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There's simply no replacement for the real thing. Fuel additives can get you pretty darn close in many cases, though. Not everyone has the means to tear down an engine to clean things up, high-test fuel isn't around every corner, and it's not like the price of gas makes it easy to flush the system anyway. Instead of driving yourself nuts, you can use fuel additives to get the job done. It's not wise to just run off with only that bit of knowledge. You see, we've wandered into the territory of snake oils and magic elixirs. Everyone's got some miracle product you just won't believe. You know, the kind that you try and come to find, the only thing you can't believe is how good someone could be at selling duds. That's what I'm here to help you avoid. There are great fuel additives on the market, and I'll help you find them.
LUCAS LUC10013 Fuel Treatment
- Contains chemicals that can be harmful to the environment
- Slight contact with this additive causes skin irritation
Red Line Complete Fuel System Cleaner
- Prevents buildup of gum, carbon, and varnish in the fuel system
- Promotes fuel stability
- Safe for continuous use
- Reduces need for high octane gas
Star Tron Enzyme Fuel Treatment Concentrate
- Cures and prevents ethanol fuel problems for better engine performance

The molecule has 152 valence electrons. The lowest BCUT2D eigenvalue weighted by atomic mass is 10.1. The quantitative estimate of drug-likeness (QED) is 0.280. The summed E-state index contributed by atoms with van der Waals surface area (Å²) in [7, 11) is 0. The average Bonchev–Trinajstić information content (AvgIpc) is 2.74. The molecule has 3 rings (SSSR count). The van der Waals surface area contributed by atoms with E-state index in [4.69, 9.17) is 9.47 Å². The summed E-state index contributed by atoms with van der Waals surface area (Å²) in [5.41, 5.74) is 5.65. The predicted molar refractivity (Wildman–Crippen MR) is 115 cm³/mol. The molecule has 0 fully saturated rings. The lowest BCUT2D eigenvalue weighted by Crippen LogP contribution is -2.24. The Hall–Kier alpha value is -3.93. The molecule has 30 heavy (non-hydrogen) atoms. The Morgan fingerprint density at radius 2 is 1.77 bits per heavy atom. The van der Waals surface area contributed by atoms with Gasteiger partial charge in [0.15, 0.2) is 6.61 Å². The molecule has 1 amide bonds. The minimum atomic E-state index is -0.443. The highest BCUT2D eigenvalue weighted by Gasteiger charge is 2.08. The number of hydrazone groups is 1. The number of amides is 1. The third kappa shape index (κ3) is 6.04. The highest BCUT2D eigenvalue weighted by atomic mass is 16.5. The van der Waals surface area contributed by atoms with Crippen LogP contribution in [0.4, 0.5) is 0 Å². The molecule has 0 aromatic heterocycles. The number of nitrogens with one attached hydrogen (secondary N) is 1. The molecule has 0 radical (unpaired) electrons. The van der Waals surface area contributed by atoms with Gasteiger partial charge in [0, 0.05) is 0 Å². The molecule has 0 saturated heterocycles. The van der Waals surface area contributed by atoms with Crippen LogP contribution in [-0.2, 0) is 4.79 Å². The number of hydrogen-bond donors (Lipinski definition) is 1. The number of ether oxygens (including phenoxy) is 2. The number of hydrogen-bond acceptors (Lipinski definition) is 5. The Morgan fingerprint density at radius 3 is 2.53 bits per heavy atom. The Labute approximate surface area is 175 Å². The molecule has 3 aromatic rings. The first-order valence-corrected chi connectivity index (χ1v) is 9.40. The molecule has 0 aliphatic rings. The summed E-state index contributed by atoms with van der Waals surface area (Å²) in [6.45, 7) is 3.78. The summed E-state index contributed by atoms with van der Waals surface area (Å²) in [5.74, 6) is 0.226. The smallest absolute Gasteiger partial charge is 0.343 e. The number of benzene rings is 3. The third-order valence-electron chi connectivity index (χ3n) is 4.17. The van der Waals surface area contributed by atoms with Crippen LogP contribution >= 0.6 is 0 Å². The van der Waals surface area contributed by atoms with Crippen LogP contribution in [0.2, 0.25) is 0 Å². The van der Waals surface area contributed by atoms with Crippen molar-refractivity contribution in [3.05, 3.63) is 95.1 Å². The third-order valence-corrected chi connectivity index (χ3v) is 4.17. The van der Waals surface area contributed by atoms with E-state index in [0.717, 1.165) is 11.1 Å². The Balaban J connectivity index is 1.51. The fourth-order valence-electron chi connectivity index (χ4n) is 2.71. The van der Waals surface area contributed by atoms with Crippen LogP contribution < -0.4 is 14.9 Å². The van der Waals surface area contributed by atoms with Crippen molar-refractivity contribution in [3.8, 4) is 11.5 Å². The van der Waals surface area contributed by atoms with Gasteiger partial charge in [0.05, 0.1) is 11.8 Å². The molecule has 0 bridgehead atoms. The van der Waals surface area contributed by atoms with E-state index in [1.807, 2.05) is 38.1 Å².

- Stabilizes gasoline for up to two years
- Not harmful to your system in case of an overdose
- Bottle does not allow for spill-free pouring
- Best Overall: Lucas LUC10013 Fuel Treatment
- Best Value: Red Line Complete Fuel System Cleaner
- Honorable Mention: Star Tron Enzyme Fuel Treatment Concentrate
- Best for Diesel Engines: Opti-Lube XPD Formula Diesel Fuel Additive
- Most Versatile: Helix Racing Products 5-in-1 Ultimate Fuel Additive
- Best for Marine Engines: STA-BIL 360 Marine Ethanol Treatment and Fuel Stabilizer
- Best Octane Booster: Torco Fuel Accelerator
Best Fuel Additives Reviews & Recommendations
Honorable Mentionsee it
Our Verdict on the Best Fuel Additives
For a high-quality fuel additive, consider the LucasLUC10013 Fuel Treatment, formulated for both gas and diesel engines, or the Red Line Complete Fuel System Cleaner, which contributes to 100 percent fuel system efficiency after the first clean.
What to Consider When Looking for Fuel Additives
The list above is great at a glance for those who know what they're after. Others might not find it so useful because they don't know exactly what they need. That's all right. This section of the buying guide will help you decide which fuel additive you need with just a few tips.
Types of Fuel Additives
Gas treatments are formulated with polyisobutene, and for that reason are cheap and widely available. They help improve the quality of gas by getting rid of harmful carbon deposits for cleaner emissions and breaking down water particles that can dilute the fuel.
Fuel Injector Cleaner
Fuel injector cleaners are an upgrade from gas treatments since they contain polyetheramine (PEA), which is one of the strongest cleaning agents. It also cleans more parts in comparison including the direct fuel injectors. The compound also removes clogs and carbon buildup in other parts of the fuel system to further improve overall health of the system.